All photos by Erik Anderson
Consider the camping festival. A chance for music, art, and recreational drug use fans to slough off the shackles of outrageous office jobs in the summertime and head out for the hills, to engage in traditional Mardi Gras mode where playing is your job, three concurrent stages of live music is the norm, and everyone -- everyone! -- has the residue of somebody's glitter in their facial hair (and they all have facial hair).
Such was the 2011 High Sierra Music Festival in Quincy, Calif. -- can you tell it was a good time?
High Sierra, I've always thought, is one of the most manageable festivals out there. It's not too big -- but not too small (typically, it hosts about 10,000 happy campers). It's far enough from the city that you feel like you've achieved something when you round that last bend of the Feather River into the clear night of the Sierras, but you can still get out there if you leave mid-afternoon from the Bay.
Most importantly (unless like me you like to spend these weekends shooting the shit with friends you only get to see come festival-time), the music is supremely varied -- Maceo Parker's soul jazz rocked the main grandstand in the Saturday afternoon gleam and then the gleamy-eyed Sunday night late night party. Electronic beat maker Emancipator zoomed prettily through a Blackalicious remix that made the post-Dawes and Diego's Umbrella-klezmer-power-surge crowd sink into a deep groove at the Vaudeville stage. Local boys Soft White Sixties brought the rock, Morning Jacket and Ween headlined, Sunset Productions' Silent Frisco silent disco -- which will make an Outside Lands appearance this year -- provided essential (lack of) background music for the dawn games of kickball in the shady grove, small impromptu sessions sprang up in every camping zone and bend in the dirt paths by the vendors and late night venues, and the kid's stage -- well hell, Dead-style environmental educators Banana Slug String Band killed it, per usual.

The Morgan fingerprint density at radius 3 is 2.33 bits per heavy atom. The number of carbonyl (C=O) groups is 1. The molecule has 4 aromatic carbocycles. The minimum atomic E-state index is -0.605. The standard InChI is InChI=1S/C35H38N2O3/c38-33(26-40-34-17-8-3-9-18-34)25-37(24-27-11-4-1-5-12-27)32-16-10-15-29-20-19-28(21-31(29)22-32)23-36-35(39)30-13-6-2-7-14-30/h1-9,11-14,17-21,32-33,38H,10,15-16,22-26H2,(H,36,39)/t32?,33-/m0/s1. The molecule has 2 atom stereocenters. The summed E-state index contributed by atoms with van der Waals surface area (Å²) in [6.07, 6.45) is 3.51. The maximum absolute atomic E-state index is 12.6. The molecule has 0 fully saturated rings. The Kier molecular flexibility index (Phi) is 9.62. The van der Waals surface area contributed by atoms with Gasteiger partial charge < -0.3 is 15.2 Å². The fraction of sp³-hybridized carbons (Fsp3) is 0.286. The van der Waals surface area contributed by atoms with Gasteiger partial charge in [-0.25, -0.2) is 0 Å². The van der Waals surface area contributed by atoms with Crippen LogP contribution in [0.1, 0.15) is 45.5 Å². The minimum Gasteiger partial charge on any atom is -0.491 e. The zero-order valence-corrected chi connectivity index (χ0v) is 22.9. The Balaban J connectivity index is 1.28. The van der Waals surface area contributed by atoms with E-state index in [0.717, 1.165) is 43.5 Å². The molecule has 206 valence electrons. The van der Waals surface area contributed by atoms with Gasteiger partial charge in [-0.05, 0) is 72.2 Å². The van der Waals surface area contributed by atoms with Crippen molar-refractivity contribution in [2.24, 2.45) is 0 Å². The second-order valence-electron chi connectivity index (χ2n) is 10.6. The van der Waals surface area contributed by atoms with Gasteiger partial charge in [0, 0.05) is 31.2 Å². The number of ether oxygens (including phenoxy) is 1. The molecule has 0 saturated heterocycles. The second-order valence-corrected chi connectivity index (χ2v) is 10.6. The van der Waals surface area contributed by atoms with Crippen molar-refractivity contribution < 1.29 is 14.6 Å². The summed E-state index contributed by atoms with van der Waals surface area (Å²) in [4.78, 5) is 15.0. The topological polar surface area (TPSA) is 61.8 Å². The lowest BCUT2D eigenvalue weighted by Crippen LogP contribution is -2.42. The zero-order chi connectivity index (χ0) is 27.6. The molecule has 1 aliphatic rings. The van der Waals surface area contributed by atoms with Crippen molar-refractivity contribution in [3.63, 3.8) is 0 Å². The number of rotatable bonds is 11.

But hey, every music festival's got music -- and you can peep all these bands in the Youtube links I just shared with you. What you can't catch on Youtube is the baby balancing on his dad's outstretched palm (gonna be a surfer!), the impromptu high fives after the Samba Stilt Circus, parachute parties, and the innertube suspenders that some lucky man was still wearing after taking the customary HSMF break to dunk into the freezing cold mountain waters.
So lucky us, photographer Erik Anderson's sharing his flicks to those effects. You're officially invited to clear your mind, click through the slideshow above, and pretend you spent your Fourth of July weekend with us.